Erin B. Taylor compares her personal experiences of interacting with strangers in London, England and Sydney, Australia in her article Hug, Hit, or Ignore? Cultural differences in dealing with strangers. The cultural norms for interacting with strangers is very different in Sydney and London. In London it is unacceptable to interact with any stranger on the subway even when the train stops suddenly with no explanation. While in Sydney stranger strike up casual conversation about career goals and travel plans just about anywhere.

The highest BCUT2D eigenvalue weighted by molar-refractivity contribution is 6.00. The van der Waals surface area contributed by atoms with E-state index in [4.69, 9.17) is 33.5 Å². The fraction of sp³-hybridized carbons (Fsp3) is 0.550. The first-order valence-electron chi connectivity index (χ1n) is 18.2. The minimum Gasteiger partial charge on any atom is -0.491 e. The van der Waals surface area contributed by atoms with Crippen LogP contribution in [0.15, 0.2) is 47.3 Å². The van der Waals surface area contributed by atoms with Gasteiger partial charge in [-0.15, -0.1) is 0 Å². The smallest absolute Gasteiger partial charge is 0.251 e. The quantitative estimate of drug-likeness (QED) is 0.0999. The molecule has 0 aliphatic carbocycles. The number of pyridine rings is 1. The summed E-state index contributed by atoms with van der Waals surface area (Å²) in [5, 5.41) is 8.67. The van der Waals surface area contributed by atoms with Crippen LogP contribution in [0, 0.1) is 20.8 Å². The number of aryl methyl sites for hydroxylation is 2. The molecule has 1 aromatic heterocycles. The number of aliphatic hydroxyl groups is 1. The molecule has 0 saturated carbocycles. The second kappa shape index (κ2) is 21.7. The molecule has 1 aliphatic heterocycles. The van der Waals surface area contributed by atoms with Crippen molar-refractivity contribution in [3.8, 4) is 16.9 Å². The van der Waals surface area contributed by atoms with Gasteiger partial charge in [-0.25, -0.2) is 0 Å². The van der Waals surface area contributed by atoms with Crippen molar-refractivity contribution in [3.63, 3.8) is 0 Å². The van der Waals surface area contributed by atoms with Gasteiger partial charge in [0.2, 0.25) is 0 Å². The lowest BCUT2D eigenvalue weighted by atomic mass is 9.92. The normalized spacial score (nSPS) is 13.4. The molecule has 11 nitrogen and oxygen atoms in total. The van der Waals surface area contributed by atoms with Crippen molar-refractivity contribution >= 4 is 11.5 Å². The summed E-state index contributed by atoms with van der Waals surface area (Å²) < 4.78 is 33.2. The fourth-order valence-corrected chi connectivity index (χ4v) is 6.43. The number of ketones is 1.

There is stark difference between two cities that were once ruled by the same power. Taylor creates a theory of social code for each city and explains why each city might be the way it is. In London and in all of England there are major social class difference when it comes to wealth and royalty. Social norms of not interacting with strangers prevents movement among social class. Social norms in Sydney and all of Australia are very different. Taylor describes that “In Australia, we believe that egalitarianism and ‘mateship’ are at the core of our identity.” The identity of ‘mateship’ might come from the common reason people first settled in Australia. Australia was started as a colony for convicts from England. Unlike wealth and royalty separating people in London, the fist citizens of Sydney were forced to settle because of the commonality of being convicts. Taylor takes an anthropological view of how we treat strangers based on cultural history.